Contaminated Site Remediation
Enhanced Recovery Inc. and CHA Corporation are currently combining microwave technologies developed by two companies for contaminated site remediation. The microwave-enhanced soil vapor extraction is applied to increase the VOC removal rate from soils, which significantly reduces the time required for a complete site cleanup. The on-site microwave carbon regeneration system is applied to recover or destroy VOCs in the soil vapor, which eliminates the need for a catalytic oxidizer to destroy any secondary air pollutants and greenhouse gases. The microwave water treatment system is applied to treat ground water contained in the contaminated site without creating any air pollution or greenhouse gas. This combined microwave technology provides a significant environmental benefits and cost savings.
A microwave injection is drilled in the center of contaminated site and prepared for lowering a leaky wave guide microwave applicator. The bottom of the leaky wave guide should be closed to the bottom of the contaminated soil layer. The microwave injection or energy well should be cased to prevent ground water intrusion into the microwave applicator. Soil vapor extraction wells are prepared to withdraw soil vapors. Existing SVE wells can also be used. The distance between the microwave injection well and SVE well is dependent on the soil permeability but could be approximately 10-30 feet.
The soil vapor treatment system consists of two GAC beds in series for the adsorption unit, a GAC regeneration reactor, a microwave generator and its accessories, a vapor condensing and recovery unit, a nitrogen generator, and a microwave oxidizer. The soil vapor from the SVE blower flows into the vapor/liquid separator and then into the first stage GAC adsorber. Most of the VOCs are removed in the 1st stage GAC bed. Almost all of the VOC free air flowing out of the 1st stage GAC adsorber enters into the 2nd stage GAC adsorber to remove any remaining VOCs. The 1st stage GAC adsorber operates as a moving bed but the 2nd stage GAC adsorber operates as a fixed bed. The VOC free air from the 2nd stage GAC is vented into the atmosphere.
The ground water is pumped into the oil/water separator to separate the oil from the water. The water is then pumped out from the oil/water separator into the water storage tank that supplies the feed water to the water treatment system. The oil is pumped from the oil/water separator to the oil storage tank. The filter is inserted in the pump discharge line to remove solid particulates in the ground water. Oil-free water is pumped from the ground water storage tank into the 1st stage ACF adsorber (Guard bed) and then into the 2nd stage ACF adsorber. Cleaned water from the 2nd ACF adsorber enters into the clean water storage tank. Cleaned water is either discharged into the municipal wastewater treatment pipeline or re-injected into the underground soil.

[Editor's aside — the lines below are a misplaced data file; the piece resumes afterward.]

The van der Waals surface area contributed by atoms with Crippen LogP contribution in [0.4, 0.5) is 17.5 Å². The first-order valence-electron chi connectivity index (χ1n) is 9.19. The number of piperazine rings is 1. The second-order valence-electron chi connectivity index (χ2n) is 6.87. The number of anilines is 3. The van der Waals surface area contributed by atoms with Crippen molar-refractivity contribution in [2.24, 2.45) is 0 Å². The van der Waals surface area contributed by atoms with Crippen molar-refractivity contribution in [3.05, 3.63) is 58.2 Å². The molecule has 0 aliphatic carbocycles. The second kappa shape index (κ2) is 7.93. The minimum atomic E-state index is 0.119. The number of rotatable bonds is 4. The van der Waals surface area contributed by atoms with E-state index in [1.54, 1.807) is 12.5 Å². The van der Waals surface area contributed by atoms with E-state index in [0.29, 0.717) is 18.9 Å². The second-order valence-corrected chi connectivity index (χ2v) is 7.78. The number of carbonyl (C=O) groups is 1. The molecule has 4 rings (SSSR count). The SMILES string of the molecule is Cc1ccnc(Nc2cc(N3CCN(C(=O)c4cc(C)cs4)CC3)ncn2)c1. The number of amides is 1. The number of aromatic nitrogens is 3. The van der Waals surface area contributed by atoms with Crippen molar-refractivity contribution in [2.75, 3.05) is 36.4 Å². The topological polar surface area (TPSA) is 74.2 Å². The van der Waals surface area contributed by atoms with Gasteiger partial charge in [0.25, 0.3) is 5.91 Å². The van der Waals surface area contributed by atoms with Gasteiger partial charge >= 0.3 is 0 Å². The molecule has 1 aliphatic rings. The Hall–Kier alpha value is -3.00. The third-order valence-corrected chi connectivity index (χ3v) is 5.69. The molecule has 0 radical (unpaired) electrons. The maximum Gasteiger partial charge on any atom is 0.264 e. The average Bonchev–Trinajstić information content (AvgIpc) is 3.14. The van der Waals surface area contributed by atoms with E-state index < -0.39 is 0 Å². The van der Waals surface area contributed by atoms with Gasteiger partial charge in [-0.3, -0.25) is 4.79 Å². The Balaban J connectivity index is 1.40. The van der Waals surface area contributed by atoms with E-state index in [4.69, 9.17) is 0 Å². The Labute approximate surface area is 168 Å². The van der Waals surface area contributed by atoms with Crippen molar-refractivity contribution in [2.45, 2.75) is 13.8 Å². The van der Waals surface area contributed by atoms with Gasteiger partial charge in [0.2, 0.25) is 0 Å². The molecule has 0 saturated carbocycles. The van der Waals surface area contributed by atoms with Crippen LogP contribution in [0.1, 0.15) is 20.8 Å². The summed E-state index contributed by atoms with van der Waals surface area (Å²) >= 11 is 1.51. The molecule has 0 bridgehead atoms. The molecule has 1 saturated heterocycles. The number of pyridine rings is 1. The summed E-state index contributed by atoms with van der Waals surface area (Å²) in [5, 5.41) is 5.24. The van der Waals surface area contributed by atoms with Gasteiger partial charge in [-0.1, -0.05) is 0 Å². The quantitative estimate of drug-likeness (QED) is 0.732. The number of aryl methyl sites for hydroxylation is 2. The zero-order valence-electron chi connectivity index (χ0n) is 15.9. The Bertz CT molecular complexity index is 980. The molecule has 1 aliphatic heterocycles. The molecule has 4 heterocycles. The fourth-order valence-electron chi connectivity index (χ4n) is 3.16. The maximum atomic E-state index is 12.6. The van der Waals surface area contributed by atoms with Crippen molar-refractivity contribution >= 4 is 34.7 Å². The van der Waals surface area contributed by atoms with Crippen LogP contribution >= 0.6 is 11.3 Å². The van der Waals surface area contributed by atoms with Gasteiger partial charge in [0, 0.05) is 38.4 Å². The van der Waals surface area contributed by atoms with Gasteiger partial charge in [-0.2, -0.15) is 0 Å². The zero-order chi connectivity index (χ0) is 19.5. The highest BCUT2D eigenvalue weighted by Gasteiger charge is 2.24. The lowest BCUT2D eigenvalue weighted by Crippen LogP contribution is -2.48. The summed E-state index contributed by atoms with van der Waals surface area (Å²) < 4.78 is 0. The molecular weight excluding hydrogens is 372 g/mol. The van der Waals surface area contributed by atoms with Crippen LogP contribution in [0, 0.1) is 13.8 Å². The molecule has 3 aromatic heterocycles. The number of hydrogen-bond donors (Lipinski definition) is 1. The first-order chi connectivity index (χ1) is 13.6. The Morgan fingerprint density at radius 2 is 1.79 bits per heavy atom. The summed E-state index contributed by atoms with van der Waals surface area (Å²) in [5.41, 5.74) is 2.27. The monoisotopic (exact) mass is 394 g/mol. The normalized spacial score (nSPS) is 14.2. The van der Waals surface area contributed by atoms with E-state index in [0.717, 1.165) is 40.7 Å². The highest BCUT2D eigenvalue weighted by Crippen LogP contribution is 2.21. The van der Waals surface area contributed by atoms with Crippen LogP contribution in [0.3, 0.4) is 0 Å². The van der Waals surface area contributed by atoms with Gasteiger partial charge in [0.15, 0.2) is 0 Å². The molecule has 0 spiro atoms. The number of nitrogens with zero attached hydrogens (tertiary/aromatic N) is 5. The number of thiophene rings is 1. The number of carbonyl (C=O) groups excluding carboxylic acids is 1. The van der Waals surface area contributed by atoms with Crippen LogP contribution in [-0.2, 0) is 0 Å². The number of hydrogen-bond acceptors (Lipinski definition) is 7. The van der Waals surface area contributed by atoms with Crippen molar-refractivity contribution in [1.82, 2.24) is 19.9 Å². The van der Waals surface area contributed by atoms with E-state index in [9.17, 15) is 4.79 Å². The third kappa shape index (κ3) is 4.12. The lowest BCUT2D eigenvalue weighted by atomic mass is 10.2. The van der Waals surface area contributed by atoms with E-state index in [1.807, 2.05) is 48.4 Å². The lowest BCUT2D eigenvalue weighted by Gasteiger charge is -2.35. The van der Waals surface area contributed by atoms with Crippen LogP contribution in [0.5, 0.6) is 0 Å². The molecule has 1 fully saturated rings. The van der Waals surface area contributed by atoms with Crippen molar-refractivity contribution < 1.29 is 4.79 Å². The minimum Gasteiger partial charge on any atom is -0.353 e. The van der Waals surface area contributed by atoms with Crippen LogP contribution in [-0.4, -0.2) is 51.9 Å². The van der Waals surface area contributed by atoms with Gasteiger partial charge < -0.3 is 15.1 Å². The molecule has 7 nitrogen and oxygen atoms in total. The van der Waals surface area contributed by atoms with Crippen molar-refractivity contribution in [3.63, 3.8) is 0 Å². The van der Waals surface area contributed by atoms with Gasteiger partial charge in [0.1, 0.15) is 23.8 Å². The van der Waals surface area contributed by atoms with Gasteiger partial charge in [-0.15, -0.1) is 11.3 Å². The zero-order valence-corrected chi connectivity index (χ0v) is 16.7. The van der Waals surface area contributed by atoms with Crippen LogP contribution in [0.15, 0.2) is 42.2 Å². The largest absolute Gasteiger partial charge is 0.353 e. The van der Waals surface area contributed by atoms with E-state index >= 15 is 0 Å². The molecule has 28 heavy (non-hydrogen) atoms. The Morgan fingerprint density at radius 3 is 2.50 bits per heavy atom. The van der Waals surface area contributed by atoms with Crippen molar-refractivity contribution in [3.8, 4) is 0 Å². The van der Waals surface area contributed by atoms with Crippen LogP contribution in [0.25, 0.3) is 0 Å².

When the ACF bed in the 1st adsorber is saturated with VOCs, it will be isolated from the system and regenerated with microwaves. Nitrogen from the nitrogen generator flows into the ACF bed in the 1st adsorber during microwave regeneration to sweep desorbed VOCs. When the ACF bed in the 1st adsorber is regenerated, contaminated water flows directly into the 2nd adsorber that becomes the guard bed. After the ACF bed in the 1st adsorber is regenerated, water flowing out the 2nd adsorber enters into the 1st adsorber. The nitrogen carrying the VOCs is desorbed from the saturated ACF bed and enters into the water knockout pot to separate the water from the gas and then into the microwave oxidizer. VOCs are oxidized in the microwave oxidizer by oxygen-rich air produced from the nitrogen generator. The VOC-free gas from the oxidizer is then discharged into the atmosphere. The following presents the main advantages of applying the microwave technology for contaminated soil remediation:
- Water is an excellent microwave absorbent but dried soil does not absorb microwave energy. If microwave energy is applied to contaminated soil, the moisture contained in the soil evaporates quickly. This steam generated in-situ strips, VOCs and other chemicals adsorbed in the soil. This accelerates the chemical desorption and as a result the soil vapor extraction is increased.
- Microwave energy breaks hydrocarbon-water emulsion and also soil-water-hydrocarbon emulsions. Consequently, hydrocarbons are separated from the ground water when the microwaves are applied to the ground water in the contaminated site.
- Activated carbon is an excellent microwave absorbent and increases the chemical desorption rate significantly. Consequently, microwave energy can be used for the on-site carbon regeneration.
- Silicon carbide (SiC) is an excellent microwave absorbent and is also a chemically inert material. The microwaves combined with SiC can be used to initiate low temperature oxidation to oxidize VOCs desorbed during the microwave regeneration of saturated carbon.